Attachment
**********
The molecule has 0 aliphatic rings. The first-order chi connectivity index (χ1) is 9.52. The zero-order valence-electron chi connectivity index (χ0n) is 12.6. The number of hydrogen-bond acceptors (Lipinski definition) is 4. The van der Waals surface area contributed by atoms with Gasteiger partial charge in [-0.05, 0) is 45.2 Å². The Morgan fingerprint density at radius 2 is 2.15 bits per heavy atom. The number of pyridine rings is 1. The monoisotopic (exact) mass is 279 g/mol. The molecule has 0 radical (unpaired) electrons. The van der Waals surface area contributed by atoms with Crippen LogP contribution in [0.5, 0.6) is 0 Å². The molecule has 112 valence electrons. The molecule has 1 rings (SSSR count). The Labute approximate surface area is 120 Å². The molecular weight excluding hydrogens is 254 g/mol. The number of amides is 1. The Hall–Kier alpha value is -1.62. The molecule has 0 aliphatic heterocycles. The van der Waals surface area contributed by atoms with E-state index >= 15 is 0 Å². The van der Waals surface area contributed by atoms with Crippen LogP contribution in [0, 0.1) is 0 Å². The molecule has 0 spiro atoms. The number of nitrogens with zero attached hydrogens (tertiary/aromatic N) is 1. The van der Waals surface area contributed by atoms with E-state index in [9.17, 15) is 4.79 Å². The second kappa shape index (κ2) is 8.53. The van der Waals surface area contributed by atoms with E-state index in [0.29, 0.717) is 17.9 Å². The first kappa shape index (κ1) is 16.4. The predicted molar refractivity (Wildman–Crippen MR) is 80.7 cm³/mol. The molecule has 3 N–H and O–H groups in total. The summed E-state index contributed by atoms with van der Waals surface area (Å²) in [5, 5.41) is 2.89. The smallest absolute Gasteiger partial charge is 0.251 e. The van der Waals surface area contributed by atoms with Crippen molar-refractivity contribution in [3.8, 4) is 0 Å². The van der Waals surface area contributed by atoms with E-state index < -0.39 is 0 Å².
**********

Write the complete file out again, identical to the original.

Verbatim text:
The molecule has 0 aliphatic rings. The first-order chi connectivity index (χ1) is 9.52. The zero-order valence-electron chi connectivity index (χ0n) is 12.6. The number of hydrogen-bond acceptors (Lipinski definition) is 4. The van der Waals surface area contributed by atoms with Gasteiger partial charge in [-0.05, 0) is 45.2 Å². The Morgan fingerprint density at radius 2 is 2.15 bits per heavy atom. The number of pyridine rings is 1. The monoisotopic (exact) mass is 279 g/mol. The molecule has 0 radical (unpaired) electrons. The van der Waals surface area contributed by atoms with Crippen LogP contribution in [0.5, 0.6) is 0 Å². The molecule has 112 valence electrons. The molecule has 1 rings (SSSR count). The Labute approximate surface area is 120 Å². The molecular weight excluding hydrogens is 254 g/mol. The number of amides is 1. The Hall–Kier alpha value is -1.62. The molecule has 0 aliphatic heterocycles. The van der Waals surface area contributed by atoms with E-state index >= 15 is 0 Å². The van der Waals surface area contributed by atoms with Crippen LogP contribution in [0, 0.1) is 0 Å². The molecule has 0 spiro atoms. The number of nitrogens with zero attached hydrogens (tertiary/aromatic N) is 1. The van der Waals surface area contributed by atoms with E-state index in [9.17, 15) is 4.79 Å². The second kappa shape index (κ2) is 8.53. The van der Waals surface area contributed by atoms with E-state index in [0.29, 0.717) is 17.9 Å². The first kappa shape index (κ1) is 16.4. The predicted molar refractivity (Wildman–Crippen MR) is 80.7 cm³/mol. The molecule has 3 N–H and O–H groups in total. The summed E-state index contributed by atoms with van der Waals surface area (Å²) in [5, 5.41) is 2.89. The smallest absolute Gasteiger partial charge is 0.251 e. The van der Waals surface area contributed by atoms with Crippen molar-refractivity contribution in [3.8, 4) is 0 Å². The van der Waals surface area contributed by atoms with E-state index < -0.39 is 0 Å².